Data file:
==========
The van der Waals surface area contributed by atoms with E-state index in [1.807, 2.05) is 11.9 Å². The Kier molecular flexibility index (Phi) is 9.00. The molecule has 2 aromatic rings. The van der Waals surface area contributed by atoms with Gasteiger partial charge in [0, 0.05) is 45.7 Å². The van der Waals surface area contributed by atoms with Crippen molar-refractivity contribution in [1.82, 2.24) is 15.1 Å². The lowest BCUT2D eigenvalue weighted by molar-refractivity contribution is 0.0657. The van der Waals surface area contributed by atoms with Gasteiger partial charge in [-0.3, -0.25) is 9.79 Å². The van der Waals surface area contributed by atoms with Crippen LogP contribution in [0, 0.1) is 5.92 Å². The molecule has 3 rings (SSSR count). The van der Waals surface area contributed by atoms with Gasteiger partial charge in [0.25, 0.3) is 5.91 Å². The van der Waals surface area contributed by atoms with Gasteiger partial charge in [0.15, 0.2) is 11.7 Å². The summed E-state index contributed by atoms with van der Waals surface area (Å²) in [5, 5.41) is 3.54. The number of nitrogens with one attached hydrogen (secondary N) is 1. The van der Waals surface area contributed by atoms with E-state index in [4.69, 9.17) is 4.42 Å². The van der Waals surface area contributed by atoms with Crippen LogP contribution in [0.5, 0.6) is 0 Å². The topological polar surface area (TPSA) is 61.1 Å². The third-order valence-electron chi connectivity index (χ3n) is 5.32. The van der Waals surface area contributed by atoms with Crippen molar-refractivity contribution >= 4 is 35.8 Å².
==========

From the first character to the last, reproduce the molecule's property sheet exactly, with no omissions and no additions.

The van der Waals surface area contributed by atoms with E-state index in [1.807, 2.05) is 11.9 Å². The Kier molecular flexibility index (Phi) is 9.00. The molecule has 2 aromatic rings. The van der Waals surface area contributed by atoms with Gasteiger partial charge in [0, 0.05) is 45.7 Å². The van der Waals surface area contributed by atoms with Crippen molar-refractivity contribution in [1.82, 2.24) is 15.1 Å². The lowest BCUT2D eigenvalue weighted by molar-refractivity contribution is 0.0657. The van der Waals surface area contributed by atoms with Gasteiger partial charge in [-0.3, -0.25) is 9.79 Å². The van der Waals surface area contributed by atoms with Crippen LogP contribution in [0, 0.1) is 5.92 Å². The molecule has 3 rings (SSSR count). The van der Waals surface area contributed by atoms with Gasteiger partial charge in [0.25, 0.3) is 5.91 Å². The van der Waals surface area contributed by atoms with Gasteiger partial charge in [0.15, 0.2) is 11.7 Å². The summed E-state index contributed by atoms with van der Waals surface area (Å²) in [5, 5.41) is 3.54. The number of nitrogens with one attached hydrogen (secondary N) is 1. The van der Waals surface area contributed by atoms with E-state index in [4.69, 9.17) is 4.42 Å². The van der Waals surface area contributed by atoms with Crippen LogP contribution in [0.5, 0.6) is 0 Å². The topological polar surface area (TPSA) is 61.1 Å². The third-order valence-electron chi connectivity index (χ3n) is 5.32. The van der Waals surface area contributed by atoms with Crippen molar-refractivity contribution >= 4 is 35.8 Å².